It sounds like you’re envisioning a kind of moulding called plate rail. This is a narrow, wood shelf-like arrangement, often with grooves milled along the top surface to prevent plates and other items from sliding outwards. Although plate rail is normally installed 18″ to 24″ down from the ceiling, you might find it works better at lower levels for photographs.
For fastening, you’ll need to use a nail or screw that penetrates at least 1″ into the underlying wall studs, after passing through the edge of the wooden molding you’re using and any drywall or paneling that forms the inner wall surface over the studs. Before you drive these fasteners, you’ll need to find the places on the wall where the wooden wall studs exist below the surface. These are typically spaced 16″ from centre-to-centre, and may exist anywhere underneath where you plan to locate your photo rail. Each wall stud is 1 1/2” wide, so you’ve got a pretty big target to hit. A small, electronic device called a stud sensor may show you where the studs are, but I’d verify your findings first by driving finishing nails part way into the wall without the photo rail being there, in an exploratory way. As long as you stay underneath the footprint of photo rail, it doesn’t matter if you miss the studs and leave frazzled nail holes behind. These will be covered by the photo rail when it goes on. You know you’ve hit wood because the nails or screws resist entry much more than if they hit a hollow wall cavity.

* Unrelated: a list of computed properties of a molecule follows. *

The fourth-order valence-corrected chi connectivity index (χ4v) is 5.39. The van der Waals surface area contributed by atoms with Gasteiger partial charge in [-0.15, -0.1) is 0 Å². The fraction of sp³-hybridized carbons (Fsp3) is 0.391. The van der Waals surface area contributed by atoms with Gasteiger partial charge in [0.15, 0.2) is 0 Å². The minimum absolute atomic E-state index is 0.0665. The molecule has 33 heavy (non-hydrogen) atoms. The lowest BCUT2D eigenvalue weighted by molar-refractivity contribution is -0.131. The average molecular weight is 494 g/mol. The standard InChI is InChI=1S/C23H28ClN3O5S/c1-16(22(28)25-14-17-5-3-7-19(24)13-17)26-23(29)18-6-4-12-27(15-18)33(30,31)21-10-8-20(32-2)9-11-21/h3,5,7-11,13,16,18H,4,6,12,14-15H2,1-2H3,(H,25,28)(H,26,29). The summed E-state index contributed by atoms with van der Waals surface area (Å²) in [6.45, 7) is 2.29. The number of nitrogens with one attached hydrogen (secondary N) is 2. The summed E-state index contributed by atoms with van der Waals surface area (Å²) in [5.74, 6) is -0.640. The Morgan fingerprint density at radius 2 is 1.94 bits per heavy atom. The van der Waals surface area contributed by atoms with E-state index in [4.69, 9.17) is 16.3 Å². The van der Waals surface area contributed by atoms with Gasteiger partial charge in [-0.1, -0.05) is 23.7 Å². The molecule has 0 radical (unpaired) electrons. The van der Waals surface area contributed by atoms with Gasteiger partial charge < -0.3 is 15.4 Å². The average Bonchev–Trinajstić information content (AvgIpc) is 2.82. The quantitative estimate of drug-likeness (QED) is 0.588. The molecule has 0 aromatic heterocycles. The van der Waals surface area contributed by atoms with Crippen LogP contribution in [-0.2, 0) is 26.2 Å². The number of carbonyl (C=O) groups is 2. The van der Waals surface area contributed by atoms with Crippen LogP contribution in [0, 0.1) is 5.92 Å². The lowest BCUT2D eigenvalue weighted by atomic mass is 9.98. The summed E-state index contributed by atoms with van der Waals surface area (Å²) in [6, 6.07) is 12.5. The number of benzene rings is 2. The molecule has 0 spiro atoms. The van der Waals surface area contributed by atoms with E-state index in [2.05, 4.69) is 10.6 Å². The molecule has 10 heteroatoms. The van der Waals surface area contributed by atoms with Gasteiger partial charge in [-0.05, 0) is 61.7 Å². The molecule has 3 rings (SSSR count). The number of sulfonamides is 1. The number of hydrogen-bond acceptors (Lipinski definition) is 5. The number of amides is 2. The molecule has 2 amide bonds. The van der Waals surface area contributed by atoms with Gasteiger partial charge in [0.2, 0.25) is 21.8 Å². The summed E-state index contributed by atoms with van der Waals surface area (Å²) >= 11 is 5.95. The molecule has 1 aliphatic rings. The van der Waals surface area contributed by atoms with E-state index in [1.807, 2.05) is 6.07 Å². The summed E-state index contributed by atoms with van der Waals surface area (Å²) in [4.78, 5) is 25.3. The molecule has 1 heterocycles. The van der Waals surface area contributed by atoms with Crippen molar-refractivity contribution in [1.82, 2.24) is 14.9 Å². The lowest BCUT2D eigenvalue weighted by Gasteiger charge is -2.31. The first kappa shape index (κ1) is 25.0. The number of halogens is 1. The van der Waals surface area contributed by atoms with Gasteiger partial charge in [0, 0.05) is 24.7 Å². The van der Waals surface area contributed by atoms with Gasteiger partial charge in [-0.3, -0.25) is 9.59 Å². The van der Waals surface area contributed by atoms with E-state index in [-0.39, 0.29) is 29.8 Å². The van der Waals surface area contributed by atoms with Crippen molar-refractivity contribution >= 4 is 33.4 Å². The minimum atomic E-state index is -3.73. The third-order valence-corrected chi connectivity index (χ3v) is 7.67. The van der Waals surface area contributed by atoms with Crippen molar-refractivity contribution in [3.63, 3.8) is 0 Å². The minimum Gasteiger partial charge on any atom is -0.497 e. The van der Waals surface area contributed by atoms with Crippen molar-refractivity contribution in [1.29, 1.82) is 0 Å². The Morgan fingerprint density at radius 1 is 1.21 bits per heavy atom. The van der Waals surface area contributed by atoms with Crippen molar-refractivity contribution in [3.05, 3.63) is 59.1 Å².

If there are no studs where you need them, install a threaded drywall anchor into the drywall to create a surface that’ll accept anchoring screws. They hold very well for light and medium-weight items. Predrilling a hole in the drywall before installing the anchor works best.